Wednesday, March 2, 2011


I’m just going to dispense with the niceties and cut to the chase. What do you read when you retreat to the china closet? Maybe you take the newspaper (get over that; newspapers sadly may not be around much longer, I fear) or maybe you take that novel you’ve been trying to finish, bit by bit, when you either sit on the throne or tumble yourself into bed at night. For me, it’s usually a cookbook. I will stand in front of my ridiculous collection, pick one out and head to you-know-where. I’ve re-discovered some of my best cookbooks that way.

The most recent in that category is “Second Helpings” by Danny Meyer and Michael Romano, featuring recipes from Union Square Square Café in NYC. I’ve had the good fortune to dine there several times and as I read through the book again, I was inspired by some of their recipes, most notably Pan Dowdy, Blueberry – Lemon Meringue Pie, Chocolate Pudding Flan, Butterscotch Pudding with Brown Sugar Sauce and Rosemary Cake with Honeyed Goat Cheese.

I also came across their recipe for Alfajores. What’s that, you might ask? Let me just describe it as a refined whoopie pie. It consists of lovely, tender lemon-scented cookies, layered with dulce de leche and finished with a bit of toasted coconut. I heartily recommend that you make them for your next dinner party. Or to heck with that, make them for your own consumption. They are lovely, lovely, lovely. Make them soon!

ALFAJORES (from Union Square Cafe)

For the cookies:
½ cup all-purpose, unbleached flour
1 ¼ cups cornstarch
½ teaspoon kosher salt
1 tablespoon baking powder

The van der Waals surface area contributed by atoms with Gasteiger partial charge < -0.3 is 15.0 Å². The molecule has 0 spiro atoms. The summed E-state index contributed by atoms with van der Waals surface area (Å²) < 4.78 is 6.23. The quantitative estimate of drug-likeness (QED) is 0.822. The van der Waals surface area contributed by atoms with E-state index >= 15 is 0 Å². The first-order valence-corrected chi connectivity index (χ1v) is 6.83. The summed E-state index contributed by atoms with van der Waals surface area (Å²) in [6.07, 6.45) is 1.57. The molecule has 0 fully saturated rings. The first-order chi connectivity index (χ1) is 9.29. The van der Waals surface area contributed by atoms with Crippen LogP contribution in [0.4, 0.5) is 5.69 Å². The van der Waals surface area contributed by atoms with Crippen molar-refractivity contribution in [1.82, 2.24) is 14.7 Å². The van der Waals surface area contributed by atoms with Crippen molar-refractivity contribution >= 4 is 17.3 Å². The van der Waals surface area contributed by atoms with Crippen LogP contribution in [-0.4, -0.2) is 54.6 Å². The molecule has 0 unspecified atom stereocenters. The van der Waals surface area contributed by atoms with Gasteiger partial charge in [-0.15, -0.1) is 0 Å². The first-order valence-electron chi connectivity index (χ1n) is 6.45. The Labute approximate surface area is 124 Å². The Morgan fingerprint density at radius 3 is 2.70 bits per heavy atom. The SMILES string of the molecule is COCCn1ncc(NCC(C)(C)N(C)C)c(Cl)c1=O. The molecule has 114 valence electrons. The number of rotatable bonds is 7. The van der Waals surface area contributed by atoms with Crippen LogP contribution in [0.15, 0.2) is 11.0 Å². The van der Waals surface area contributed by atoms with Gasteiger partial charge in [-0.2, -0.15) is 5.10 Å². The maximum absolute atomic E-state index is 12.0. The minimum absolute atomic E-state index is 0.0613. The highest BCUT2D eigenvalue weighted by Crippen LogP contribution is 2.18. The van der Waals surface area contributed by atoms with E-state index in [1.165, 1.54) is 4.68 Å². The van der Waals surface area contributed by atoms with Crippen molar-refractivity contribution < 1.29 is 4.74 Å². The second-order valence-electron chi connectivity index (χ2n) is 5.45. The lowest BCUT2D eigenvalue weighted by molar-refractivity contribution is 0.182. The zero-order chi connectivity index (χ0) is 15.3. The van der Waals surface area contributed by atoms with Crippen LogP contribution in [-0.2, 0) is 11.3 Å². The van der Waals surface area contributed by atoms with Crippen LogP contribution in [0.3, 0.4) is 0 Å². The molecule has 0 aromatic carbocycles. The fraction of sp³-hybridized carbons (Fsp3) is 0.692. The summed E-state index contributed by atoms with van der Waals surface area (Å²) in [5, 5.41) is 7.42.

6 tablespoons unsalted butter, softened
½ cup granulated sugar
1 tablespoon lemon zest
1 egg (I used extra-large)
1 egg yolk (I used extra-large)

Sift together the flour, cornstarch, salt and baking powder. Set aside.

Cream butter, sugar and lemon zest in an electric mixer fitted with the paddle attachment, about 3 minutes. Scrape down bowl several times. Beat in the egg, then the egg yolk, scraping down bowl several times again. The mixture will look somewhat curdled; don’t worry about it.

Add the flour mixture and beat on low speed until dough just comes together. Turn out onto a sheet of plastic wrap, form into an oval and refrigerate for at least two hours or preferably overnight.

When ready to bake, preheat oven to 325-degrees. Roll dough out to ¼-inch thickness and cut into 2-inch rounds. Place rounds on a baking sheet and refrigerate for 15 minutes.

Place chilled rounds on a baking sheet lined with parchment paper and bake for 8 minutes. Rotate pan and bake for 2 minutes more until cookies have just set and are slightly puffed, but not at all colored. Cool 2 minutes, then remove to a cooling rack to cool completely. You will probably need to do this in 2 batches.

For the filling:
1 cup dulce de leche (see link below)
1 cup shredded, toasted coconut
Spoon about 1 tablespoon of the dulce de leche onto the bottom (flat side) of a cookie. Make a sandwich by placing another cookie on top, flat sides together. Press gently together to spread filling to the edges. Roll the sticky rim in the coconut. Repeat with remaining cookies.

Yield: 16 sandwich cookies

*  I wasn't sure what to expect when I made this recipe.  I thought the dulce de leche might be too runny to make it work.  What I found was that yes, it was runny when I sandwiched it between the cookies but once I rolled the sides it the coconut, it set up pretty well.

*  Don't refrigerate these.  They are best left at room temperature.

*  The interesting thing about this is how the flavors meld together.  You get a little hint of citrus, but unless you know, you can't identify the dulce de leche.  I actually let Henry eat one (where were the Food Police?) and he didn't have a clue.  Well, duh - why would that be a surprise???  Mikey liked it, though!

1 comment:

  1. Alfajores are next on my list of recipes I need to test from my collection of magazine tear outs and baking blog print outs. :) What inspired me to make them was eating one at Citizen Cake in S.F.